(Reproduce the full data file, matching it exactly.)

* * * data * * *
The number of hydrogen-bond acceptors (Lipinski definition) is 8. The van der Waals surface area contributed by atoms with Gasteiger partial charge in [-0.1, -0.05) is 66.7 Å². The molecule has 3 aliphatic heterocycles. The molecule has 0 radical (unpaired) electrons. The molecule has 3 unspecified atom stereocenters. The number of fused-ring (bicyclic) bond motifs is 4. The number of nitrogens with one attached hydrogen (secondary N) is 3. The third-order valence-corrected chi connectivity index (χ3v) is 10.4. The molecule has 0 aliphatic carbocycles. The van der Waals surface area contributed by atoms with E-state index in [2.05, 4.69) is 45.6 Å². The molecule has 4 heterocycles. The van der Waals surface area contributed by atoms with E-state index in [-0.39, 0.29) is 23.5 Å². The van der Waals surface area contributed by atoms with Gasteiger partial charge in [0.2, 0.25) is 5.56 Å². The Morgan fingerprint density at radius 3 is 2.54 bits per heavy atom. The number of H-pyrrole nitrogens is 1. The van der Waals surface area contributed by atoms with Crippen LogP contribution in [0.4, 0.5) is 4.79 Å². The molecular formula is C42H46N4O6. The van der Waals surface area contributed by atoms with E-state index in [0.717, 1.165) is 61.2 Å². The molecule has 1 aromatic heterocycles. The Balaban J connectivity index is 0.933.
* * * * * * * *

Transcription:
The number of hydrogen-bond acceptors (Lipinski definition) is 8. The van der Waals surface area contributed by atoms with Gasteiger partial charge in [-0.1, -0.05) is 66.7 Å². The molecule has 3 aliphatic heterocycles. The molecule has 0 radical (unpaired) electrons. The molecule has 3 unspecified atom stereocenters. The number of fused-ring (bicyclic) bond motifs is 4. The number of nitrogens with one attached hydrogen (secondary N) is 3. The third-order valence-corrected chi connectivity index (χ3v) is 10.4. The molecule has 0 aliphatic carbocycles. The van der Waals surface area contributed by atoms with E-state index in [2.05, 4.69) is 45.6 Å². The molecule has 4 heterocycles. The van der Waals surface area contributed by atoms with E-state index in [-0.39, 0.29) is 23.5 Å². The van der Waals surface area contributed by atoms with Gasteiger partial charge in [0.2, 0.25) is 5.56 Å². The Morgan fingerprint density at radius 3 is 2.54 bits per heavy atom. The number of H-pyrrole nitrogens is 1. The van der Waals surface area contributed by atoms with Crippen LogP contribution in [0.4, 0.5) is 4.79 Å². The molecular formula is C42H46N4O6. The van der Waals surface area contributed by atoms with E-state index in [0.717, 1.165) is 61.2 Å². The molecule has 1 aromatic heterocycles. The Balaban J connectivity index is 0.933.